Oracle Tips and Tricks to Enhance ETL Loads
Some of the biggest problems I ran into as an ETL developer were the loading of large tables. Loading large tables is an issue because the ETL load can go into core business hours, making the data unavailable for customers when doing nightly loads or full refresh of large tables.
The first step I would consider is to optimize both the select and insert statements, for which we can use the /* parallel */ hint to do some parallel read and write. However, be careful while using that hint as you can reach your CPU limits, which can slow down the query instead of speed it up, proving that understanding the environment is crucial. Then, to further optimize the inserts, using the /* append */hint is vital and can save you time on writing to the table.
Indexing fields that are being joined on in-source tables and any columns used to filter data being ETL’ed can significantly enhance the performance of the select. Disabling indexes, triggers, and constraints on the target tables can improve the performance of the rights, then enabling them after ETL is complete; however, that should not always be done, and a rebuild of the indexes is required periodically. Utilization of partitioning on the target tables would allow you to run multiple inserts into the different partitions simultaneously. You can also achieve asynchronous ETL in Oracle by utilization of DBMS_SCHEDULER.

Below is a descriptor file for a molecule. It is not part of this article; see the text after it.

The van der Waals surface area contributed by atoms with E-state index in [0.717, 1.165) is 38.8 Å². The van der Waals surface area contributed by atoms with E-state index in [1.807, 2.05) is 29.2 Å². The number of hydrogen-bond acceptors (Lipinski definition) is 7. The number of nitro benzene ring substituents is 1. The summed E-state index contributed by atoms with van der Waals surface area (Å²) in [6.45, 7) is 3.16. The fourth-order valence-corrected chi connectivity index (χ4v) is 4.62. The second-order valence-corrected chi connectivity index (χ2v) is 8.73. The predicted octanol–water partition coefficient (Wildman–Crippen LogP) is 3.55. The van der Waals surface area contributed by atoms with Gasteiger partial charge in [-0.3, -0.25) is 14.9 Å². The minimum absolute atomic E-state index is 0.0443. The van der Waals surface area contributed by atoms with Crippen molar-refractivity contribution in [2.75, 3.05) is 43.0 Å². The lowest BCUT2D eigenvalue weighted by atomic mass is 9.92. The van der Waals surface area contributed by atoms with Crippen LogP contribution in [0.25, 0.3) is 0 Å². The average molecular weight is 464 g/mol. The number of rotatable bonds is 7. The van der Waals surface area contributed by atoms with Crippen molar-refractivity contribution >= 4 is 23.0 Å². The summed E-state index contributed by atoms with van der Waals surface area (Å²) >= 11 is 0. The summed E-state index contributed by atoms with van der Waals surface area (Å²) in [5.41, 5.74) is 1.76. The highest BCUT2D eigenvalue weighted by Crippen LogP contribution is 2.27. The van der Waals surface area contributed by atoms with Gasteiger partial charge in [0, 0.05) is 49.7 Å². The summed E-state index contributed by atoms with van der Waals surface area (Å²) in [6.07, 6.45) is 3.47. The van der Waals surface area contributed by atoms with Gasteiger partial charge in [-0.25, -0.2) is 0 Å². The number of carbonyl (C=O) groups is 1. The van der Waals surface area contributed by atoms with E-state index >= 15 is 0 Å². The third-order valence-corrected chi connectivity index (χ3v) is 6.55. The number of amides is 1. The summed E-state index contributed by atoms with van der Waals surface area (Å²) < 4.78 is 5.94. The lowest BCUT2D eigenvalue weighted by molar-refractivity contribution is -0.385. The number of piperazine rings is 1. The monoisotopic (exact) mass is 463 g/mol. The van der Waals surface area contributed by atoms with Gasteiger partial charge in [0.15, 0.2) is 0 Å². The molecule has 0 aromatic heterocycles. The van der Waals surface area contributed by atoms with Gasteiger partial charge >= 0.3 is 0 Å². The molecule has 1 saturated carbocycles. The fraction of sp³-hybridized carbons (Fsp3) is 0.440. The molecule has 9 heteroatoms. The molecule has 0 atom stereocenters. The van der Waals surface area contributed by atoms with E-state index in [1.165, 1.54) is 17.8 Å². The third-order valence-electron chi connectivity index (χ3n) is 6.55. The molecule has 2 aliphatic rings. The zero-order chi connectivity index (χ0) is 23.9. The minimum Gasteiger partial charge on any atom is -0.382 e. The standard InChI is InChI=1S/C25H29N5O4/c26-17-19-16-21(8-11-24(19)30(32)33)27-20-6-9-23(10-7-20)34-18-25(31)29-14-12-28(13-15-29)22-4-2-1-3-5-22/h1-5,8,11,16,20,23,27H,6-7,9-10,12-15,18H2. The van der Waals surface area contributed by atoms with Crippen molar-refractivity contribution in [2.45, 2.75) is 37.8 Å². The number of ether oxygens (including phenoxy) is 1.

Change Data Capture (CDC), which is not a well-known technology for many developers, is a handy tool. CDC is achieved in Oracle using Oracle LogMiner, which essentially reads the transaction logs and provides all the Inserts, Updates, and Deletes on each table since the last time the logs were read. As a result, users can perform close to real-time updates to tables. However, there is a catch with CDC, if the system does a lot of bulk transactions, there are not enough REDO logs, and/or it isn’t done enough, you may miss some transactions due to REDO logs being overwritten. Therefore, an on-demand or weekly data refresh must be done to obtain missed transactions. An alternative method is to use Oracle’s exchange partition, which would allow you to load the data into a different table and swap the partition with the new table. After taking these steps, you can almost instantaneously get the refreshed data in without affecting the user community.
Final hints that ETL developers to consider: Estimate what the size of the target table is going to be and how fast it’s going to grow. You can then create tables and set the INITIAL extent and NEXT extent to match your predictions. When loading in Oracle, if the tables have to extent storage multiple times during the load, it slows things down. For example, if I anticipate that the first load is 2GB and will grow 100MB nightly, then my INITIAL extent would be 2GB, and my NEXT would be 100MB. Ask DBAs to increase the REDO log size and Block Size of the database, especially for data warehouse databases.
About the Author
Alex Franjie is Section Manager/Senior Data Architect at BigBear.ai and has 10 years of IT experience designing and implementing innovative business solutions. He has a wide range of skills and experiences in enterprise IT system solutioning for on-prem, cloud, and hybrid environments. In addition, he specializes in database design, including the creation of Data Warehouses.